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(2011) Byron and the politics of freedom and terror, Basingstoke, Palgrave Macmillan.


consistency, change, and the Greek war

Stephen Minta

pp. 152-166

The satirical Dedication of Don Juan to Robert Southey was never published in Byron's lifetime. T. S. Eliot thought it "one of the most exhilarating pieces of abuse in the language."2 But since the poem was to appear anonymously, Byron agreed to withdraw the Dedication, writing to his publisher, John Murray, on May 6, 1819: "I won't attack the dog [Southey] so fiercely without putting my name."3 The above lines, ironically poised ("I make no flattering assertions"), constitute a self-consciously parodic affirmation of political consistency that is yet not without a sense of pride. Buff and blue, the colors of Washington's army, were associated in England with the Whig Club and the cover of the Edinburgh Review, and they signal the poet's claim to an unchanging political affiliation, contrasted with what he saw as the political treachery of Southey. The lines, written from Byron's self-imposed exile in Venice, thus hint both at the internationalism of a revolutionary movement and the parochialism of a national politics.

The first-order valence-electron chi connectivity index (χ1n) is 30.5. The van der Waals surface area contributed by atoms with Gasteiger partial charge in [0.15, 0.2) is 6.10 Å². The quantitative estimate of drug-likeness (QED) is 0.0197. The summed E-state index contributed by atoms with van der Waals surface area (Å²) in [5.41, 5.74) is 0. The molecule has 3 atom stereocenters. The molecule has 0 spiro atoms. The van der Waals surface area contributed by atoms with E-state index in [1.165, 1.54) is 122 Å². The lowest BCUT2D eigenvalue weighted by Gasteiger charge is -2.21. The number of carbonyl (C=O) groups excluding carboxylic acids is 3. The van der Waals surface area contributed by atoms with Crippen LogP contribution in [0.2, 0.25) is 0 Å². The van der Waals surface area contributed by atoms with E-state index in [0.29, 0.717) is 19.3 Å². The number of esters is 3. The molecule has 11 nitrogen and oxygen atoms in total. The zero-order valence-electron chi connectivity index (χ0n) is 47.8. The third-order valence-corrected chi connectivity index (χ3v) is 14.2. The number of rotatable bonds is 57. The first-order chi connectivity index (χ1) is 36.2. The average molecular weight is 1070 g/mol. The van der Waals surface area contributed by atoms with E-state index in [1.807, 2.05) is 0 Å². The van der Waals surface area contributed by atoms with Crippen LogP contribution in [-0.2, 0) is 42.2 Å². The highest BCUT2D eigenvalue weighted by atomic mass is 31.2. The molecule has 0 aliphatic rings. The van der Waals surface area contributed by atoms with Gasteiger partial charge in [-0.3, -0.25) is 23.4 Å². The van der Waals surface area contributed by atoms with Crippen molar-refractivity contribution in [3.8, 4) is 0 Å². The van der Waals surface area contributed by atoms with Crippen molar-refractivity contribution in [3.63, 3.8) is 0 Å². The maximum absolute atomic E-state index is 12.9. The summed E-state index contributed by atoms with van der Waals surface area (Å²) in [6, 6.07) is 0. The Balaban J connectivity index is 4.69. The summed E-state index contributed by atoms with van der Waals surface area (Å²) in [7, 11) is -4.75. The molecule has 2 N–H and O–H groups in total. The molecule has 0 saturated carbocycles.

Publication details

DOI: 10.1057/9780230306608_10

Full citation:

Minta, S. (2011)., Byron: consistency, change, and the Greek war, in M. J. A. Green & P. Pal-Lapinski (eds.), Byron and the politics of freedom and terror, Basingstoke, Palgrave Macmillan, pp. 152-166.

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